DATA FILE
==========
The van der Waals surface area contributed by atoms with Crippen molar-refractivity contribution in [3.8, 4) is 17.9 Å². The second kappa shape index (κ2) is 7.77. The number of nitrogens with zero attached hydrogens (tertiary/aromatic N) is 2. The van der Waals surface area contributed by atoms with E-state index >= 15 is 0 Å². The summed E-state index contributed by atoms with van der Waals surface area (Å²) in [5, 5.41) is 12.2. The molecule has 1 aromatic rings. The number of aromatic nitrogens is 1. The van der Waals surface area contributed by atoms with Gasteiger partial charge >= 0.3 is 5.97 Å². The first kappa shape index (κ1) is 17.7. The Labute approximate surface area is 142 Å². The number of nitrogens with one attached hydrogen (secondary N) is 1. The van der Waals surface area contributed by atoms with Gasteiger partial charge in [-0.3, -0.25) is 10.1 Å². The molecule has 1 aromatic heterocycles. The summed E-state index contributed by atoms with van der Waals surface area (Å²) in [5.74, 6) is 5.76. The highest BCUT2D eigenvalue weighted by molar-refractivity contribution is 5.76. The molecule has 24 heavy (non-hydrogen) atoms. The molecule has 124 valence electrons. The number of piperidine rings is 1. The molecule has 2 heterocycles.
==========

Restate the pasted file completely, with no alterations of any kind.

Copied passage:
The van der Waals surface area contributed by atoms with Crippen molar-refractivity contribution in [3.8, 4) is 17.9 Å². The second kappa shape index (κ2) is 7.77. The number of nitrogens with zero attached hydrogens (tertiary/aromatic N) is 2. The van der Waals surface area contributed by atoms with E-state index >= 15 is 0 Å². The summed E-state index contributed by atoms with van der Waals surface area (Å²) in [5, 5.41) is 12.2. The molecule has 1 aromatic rings. The number of aromatic nitrogens is 1. The van der Waals surface area contributed by atoms with Gasteiger partial charge >= 0.3 is 5.97 Å². The first kappa shape index (κ1) is 17.7. The Labute approximate surface area is 142 Å². The number of nitrogens with one attached hydrogen (secondary N) is 1. The van der Waals surface area contributed by atoms with Gasteiger partial charge in [-0.3, -0.25) is 10.1 Å². The molecule has 1 aromatic heterocycles. The summed E-state index contributed by atoms with van der Waals surface area (Å²) in [5.74, 6) is 5.76. The highest BCUT2D eigenvalue weighted by molar-refractivity contribution is 5.76. The molecule has 24 heavy (non-hydrogen) atoms. The molecule has 124 valence electrons. The number of piperidine rings is 1. The molecule has 2 heterocycles.